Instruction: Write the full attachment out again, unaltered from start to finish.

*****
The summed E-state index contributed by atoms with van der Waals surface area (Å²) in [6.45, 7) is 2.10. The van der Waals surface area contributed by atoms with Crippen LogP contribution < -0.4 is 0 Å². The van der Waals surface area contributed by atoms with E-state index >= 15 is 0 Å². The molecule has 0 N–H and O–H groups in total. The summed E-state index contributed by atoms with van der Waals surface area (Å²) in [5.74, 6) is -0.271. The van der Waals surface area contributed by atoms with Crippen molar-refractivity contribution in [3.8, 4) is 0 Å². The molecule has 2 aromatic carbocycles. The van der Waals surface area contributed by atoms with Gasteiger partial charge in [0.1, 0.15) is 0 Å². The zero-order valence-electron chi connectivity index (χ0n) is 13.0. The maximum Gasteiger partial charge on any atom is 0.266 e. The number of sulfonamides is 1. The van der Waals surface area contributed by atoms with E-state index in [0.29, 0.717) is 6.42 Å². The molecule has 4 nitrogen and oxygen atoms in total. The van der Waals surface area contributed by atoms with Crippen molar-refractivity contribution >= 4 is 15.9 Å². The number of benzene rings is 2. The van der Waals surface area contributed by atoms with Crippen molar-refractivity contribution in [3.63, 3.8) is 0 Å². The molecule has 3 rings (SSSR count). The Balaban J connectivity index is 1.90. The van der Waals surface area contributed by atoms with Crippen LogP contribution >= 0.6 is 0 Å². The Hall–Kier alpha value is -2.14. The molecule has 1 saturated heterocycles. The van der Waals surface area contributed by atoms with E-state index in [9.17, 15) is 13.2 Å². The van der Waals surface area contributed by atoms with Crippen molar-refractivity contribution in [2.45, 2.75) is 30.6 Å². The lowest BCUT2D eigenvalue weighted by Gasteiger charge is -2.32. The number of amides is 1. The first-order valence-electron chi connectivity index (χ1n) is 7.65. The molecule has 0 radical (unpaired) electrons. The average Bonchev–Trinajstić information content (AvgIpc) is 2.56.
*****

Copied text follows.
The summed E-state index contributed by atoms with van der Waals surface area (Å²) in [6.45, 7) is 2.10. The van der Waals surface area contributed by atoms with Crippen LogP contribution < -0.4 is 0 Å². The van der Waals surface area contributed by atoms with E-state index >= 15 is 0 Å². The molecule has 0 N–H and O–H groups in total. The summed E-state index contributed by atoms with van der Waals surface area (Å²) in [5.74, 6) is -0.271. The van der Waals surface area contributed by atoms with Crippen molar-refractivity contribution in [3.8, 4) is 0 Å². The molecule has 2 aromatic carbocycles. The van der Waals surface area contributed by atoms with Gasteiger partial charge in [0.1, 0.15) is 0 Å². The zero-order valence-electron chi connectivity index (χ0n) is 13.0. The maximum Gasteiger partial charge on any atom is 0.266 e. The number of sulfonamides is 1. The van der Waals surface area contributed by atoms with E-state index in [0.29, 0.717) is 6.42 Å². The molecule has 4 nitrogen and oxygen atoms in total. The van der Waals surface area contributed by atoms with Crippen molar-refractivity contribution >= 4 is 15.9 Å². The number of benzene rings is 2. The van der Waals surface area contributed by atoms with Crippen molar-refractivity contribution in [3.63, 3.8) is 0 Å². The molecule has 3 rings (SSSR count). The Balaban J connectivity index is 1.90. The van der Waals surface area contributed by atoms with Crippen LogP contribution >= 0.6 is 0 Å². The Hall–Kier alpha value is -2.14. The molecule has 1 saturated heterocycles. The van der Waals surface area contributed by atoms with E-state index in [9.17, 15) is 13.2 Å². The van der Waals surface area contributed by atoms with Crippen molar-refractivity contribution in [2.45, 2.75) is 30.6 Å². The lowest BCUT2D eigenvalue weighted by Gasteiger charge is -2.32. The number of amides is 1. The first-order valence-electron chi connectivity index (χ1n) is 7.65. The molecule has 0 radical (unpaired) electrons. The average Bonchev–Trinajstić information content (AvgIpc) is 2.56.